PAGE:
information on REST helped make it easy to follow and understand. For this reason,
I think the blog is an excellent resource for learning about REST, and I could
see myself coming back to it as a reference if I work with REST in the future.

I liked that Biswas opened the blog by acknowledging common
misconceptions about RESTful APIs that he has heard in interviews. One of these
misconceptions was that RESTful APIs simply follow the HTTP protocol, which is
a misconception I may have developed myself due to the aforementioned class
activity being focused on HTTP. The fact that this was immediately stated as
incorrect helped indicate to me that REST was more detailed and complex than I
understood from class.

I also thought that Biswas’ approach to explaining the five
principles of REST was particularly effective. He makes use of analogies and
examples to demonstrate each concept instead of relying on technical terms that
newcomers to the topic, such as myself, would likely not understand. For
example, he explains the contract first approach with a mailbox analogy by
suggesting that applications can get the same data without changing URIs in the
same way that people can get their mail without changing mailboxes. Similarly, layered
architecture is explained by comparing an API’s Gateway layer to a bed’s
mattress. Much like a bed frame can be changed without affecting how the
mattress feels, changing the fundamental layers of a RESTful API does not
change how applications interact with the API’s Gateway. Analogies and examples
always help make complex concepts easier to understand for me, and their use in
this blog greatly helped increase my understanding of REST and its 5 core
principles. I am by no means an expert on REST just because of this blog, but
it has certainly helped prepare me to learn more about it in the upcoming class

From the blog CS@Worcester – Computer Science with Kyle Q by kylequad and used with permission of the author. All other rights reserved by the author.


Once again I was looking through the course topics for my CS-343 Class on Software Construction, Design, and Architecture where I came across refactoring. refactoring is the process of “editing and cleaning up previously written software code without changing the function of the code at all” by Sydney Stone in an article called “Code Refactoring Best Practices: When (and When Not) to Do It“. The technique of Red-Green-Refactor seems to be the most used type of refactoring process and focuses on the three steps of Red or consider what needs to be changed, Green or write enough code to pass the test written, and Refactor/clean up the code. Refactoring is clearly an important part of the software development process, but it is not something that I have used in my own coding experience so far. The continuous cleaning, optimizing of code, and adding of new functionality helps to ensure that the user receives the best experience using that code or program or tool. At the same time refactoring may not be the best solution due to time constraints and if the design or code is not worth refactoring because in some cases it’s much easier to just start from scratch.I have found myself in the hole of attempts to change and fix thing and I’m sure almost all people that code have fallen into this hole because its much more enticing to try to use or change something you already coded instead of starting over. I personally really like the style of Refactoring code and it seems to be more commonly used in things like games, applications, and other user based software.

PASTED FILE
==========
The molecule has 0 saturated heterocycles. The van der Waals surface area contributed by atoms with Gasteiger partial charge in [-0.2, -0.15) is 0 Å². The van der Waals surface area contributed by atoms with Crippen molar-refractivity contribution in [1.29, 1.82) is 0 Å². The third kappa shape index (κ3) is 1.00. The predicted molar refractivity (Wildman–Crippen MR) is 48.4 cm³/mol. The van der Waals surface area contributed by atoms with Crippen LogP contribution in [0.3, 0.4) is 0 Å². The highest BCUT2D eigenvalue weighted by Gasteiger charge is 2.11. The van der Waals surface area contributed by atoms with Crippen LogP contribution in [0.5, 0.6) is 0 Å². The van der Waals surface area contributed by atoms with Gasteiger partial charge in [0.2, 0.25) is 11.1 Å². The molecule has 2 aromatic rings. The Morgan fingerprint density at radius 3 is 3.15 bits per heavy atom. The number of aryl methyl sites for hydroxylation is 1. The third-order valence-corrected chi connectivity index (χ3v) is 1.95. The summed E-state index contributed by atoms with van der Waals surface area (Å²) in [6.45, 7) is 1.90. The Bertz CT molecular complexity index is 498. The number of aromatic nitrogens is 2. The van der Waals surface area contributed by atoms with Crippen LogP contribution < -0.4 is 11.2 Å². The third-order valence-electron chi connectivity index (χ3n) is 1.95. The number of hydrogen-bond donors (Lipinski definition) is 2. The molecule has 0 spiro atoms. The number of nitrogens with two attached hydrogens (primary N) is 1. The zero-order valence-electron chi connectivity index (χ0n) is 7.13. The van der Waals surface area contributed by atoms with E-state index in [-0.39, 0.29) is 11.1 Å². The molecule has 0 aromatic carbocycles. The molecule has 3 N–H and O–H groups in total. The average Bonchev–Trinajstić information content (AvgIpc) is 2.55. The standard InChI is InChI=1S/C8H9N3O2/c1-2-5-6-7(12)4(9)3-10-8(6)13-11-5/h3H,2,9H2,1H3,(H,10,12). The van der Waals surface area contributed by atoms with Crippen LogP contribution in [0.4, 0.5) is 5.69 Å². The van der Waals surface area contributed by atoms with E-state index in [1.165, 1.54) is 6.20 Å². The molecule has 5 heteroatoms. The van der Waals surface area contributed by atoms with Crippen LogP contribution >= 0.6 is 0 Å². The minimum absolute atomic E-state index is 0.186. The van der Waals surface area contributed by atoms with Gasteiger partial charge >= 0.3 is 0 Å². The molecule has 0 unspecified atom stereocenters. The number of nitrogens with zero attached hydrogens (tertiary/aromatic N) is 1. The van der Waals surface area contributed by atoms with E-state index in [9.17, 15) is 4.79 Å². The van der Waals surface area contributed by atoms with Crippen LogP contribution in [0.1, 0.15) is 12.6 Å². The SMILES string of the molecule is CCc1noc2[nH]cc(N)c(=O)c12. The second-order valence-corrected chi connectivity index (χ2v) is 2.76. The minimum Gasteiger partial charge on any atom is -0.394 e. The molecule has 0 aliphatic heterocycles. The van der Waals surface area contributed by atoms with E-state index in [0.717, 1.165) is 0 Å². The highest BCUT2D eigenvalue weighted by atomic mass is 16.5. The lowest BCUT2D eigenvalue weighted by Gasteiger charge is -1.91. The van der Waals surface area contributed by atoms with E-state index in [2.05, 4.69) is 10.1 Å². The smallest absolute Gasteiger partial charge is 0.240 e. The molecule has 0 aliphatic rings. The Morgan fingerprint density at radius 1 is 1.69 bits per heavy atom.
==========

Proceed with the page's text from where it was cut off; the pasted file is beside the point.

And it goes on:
I can certainly see myself using this technique in the future when working on code or being instructed to do a part of the refactoring process because it looks to be common practice in the field of Computer Science and especially software engineering. I knew that there was a process to updating and refining/adding new functionality to software but was unsure of the name or the actual process that takes place in order to yield the best results. I also had no idea that eclipse had a built-in automated refactoring support which makes me want to learn more about how to achieve this so I can apply it to my own software in the future. Testing also is an important part of refactoring so I can apply this method as I learn more about Software Testing and Quality Assurance which encourages me to learn more about good practices in both fields of Software engineering.

Link to Article referenced:

From the blog CS@Worcester – Tyler Quist’s CS Blog by Tyler Quist and used with permission of the author. All other rights reserved by the author.